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Youths Evaluation of Anti-Tobacco Ads—New—National Center for Chronic Disease Prevention and Health Promotion (NCCDPHP), Centers for Disease Control and Prevention (CDC).
In FY 2002, Congress mandated CDC, Office on Smoking and Health (OSH), to facilitate programs to prevent tobacco use among young people using counter-advertising targeted to young people. Demoralization and the reduction of tobacco use among youth and adolescents are the focus of six objectives in Healthy People 2010. There are no nationwide studies assessing the perceived effectiveness of multiple categories of anti-tobacco advertisements (only one nationwide study exists which only explores the effectiveness of one type of message). CDC is coordinating an effort to plan, implement, and evaluate a media literacy lesson plan designed to clearly communicate messages that will prevent tobacco use among young people. The lesson plan will be based on principles that have been shown to enhance success, including: showing messages based on research; testing messages with the intended audiences; involving young people in media literacy, providing salient reasons to not smoke; enlisting the involvement and support of teachers and other influencers; and tracking the lesson plan's effectiveness.
For tobacco control efforts to continue to be successful and to promote the use of CDC media resources for tobacco control (Media Campaign Resource Center), it is critical that we understand which ads are perceived as most effective with the target audience. CDC planners are seeking a vehicle to evaluate anti-tobacco ads that are used by state health departments. In order to maximize the CDC's Media Campaign Resource Center, it is important to determine which ads should be promoted to the state health departments for use with their constituents. This understanding will facilitate any strategic changes and or promotions that may be necessary to increase the Media Campaign Resource Center's effectiveness and sustainability. The data will provide state health departments, the government, health education and communication practitioners, and committees that make recommendations regarding which types of tobacco prevention advertisements may be perceived as most likely to reduce tobacco use among youth.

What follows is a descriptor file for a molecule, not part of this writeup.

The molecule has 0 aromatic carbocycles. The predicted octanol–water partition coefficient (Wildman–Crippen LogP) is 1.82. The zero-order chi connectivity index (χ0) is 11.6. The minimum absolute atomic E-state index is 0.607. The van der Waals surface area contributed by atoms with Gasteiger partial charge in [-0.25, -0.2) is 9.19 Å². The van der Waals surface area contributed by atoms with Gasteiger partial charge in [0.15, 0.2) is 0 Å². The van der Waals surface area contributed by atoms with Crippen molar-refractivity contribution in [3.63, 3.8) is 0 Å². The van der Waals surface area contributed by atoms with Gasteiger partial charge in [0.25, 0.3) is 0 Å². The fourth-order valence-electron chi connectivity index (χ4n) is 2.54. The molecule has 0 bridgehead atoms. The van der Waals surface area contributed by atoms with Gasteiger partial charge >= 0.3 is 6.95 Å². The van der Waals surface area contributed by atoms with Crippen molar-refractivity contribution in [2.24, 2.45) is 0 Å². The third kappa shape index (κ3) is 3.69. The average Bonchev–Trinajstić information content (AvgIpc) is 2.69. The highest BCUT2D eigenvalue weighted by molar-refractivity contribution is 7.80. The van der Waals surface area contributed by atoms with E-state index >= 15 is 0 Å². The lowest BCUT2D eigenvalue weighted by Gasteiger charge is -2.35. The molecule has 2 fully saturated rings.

CDC proposes to use an evaluation tool with middle and high school students from schools across the United States. GIS mapping will inform the selection of approximately 200 public and private American schools. The data collection instrument is a paper and pencil computer scan sheet. Students will view 12 tobacco prevention advertisements and respond using a computer scan sheet. The survey will take 26 minutes to complete and will be delivered during school hours. CDC will support the cost for development, implementation, data collection, and analysis out of funds budgeted for these purposes. There is no cost to the respondents. Start Printed Page 18983
|Respondents||Number of respondents||Number of responses per respondent||Average burden per response (in hours)||Total burden (in hours)|
|7th to 12th graders (ages 12-19)||8000||1||30/60||4000|
Nancy E. Cheal,
Acting Director, Office of Program Planning and Evaluation, Centers for Disease Control Prevention.
[FR Doc. 03-9422 Filed 4-16-03; 8:45 am]
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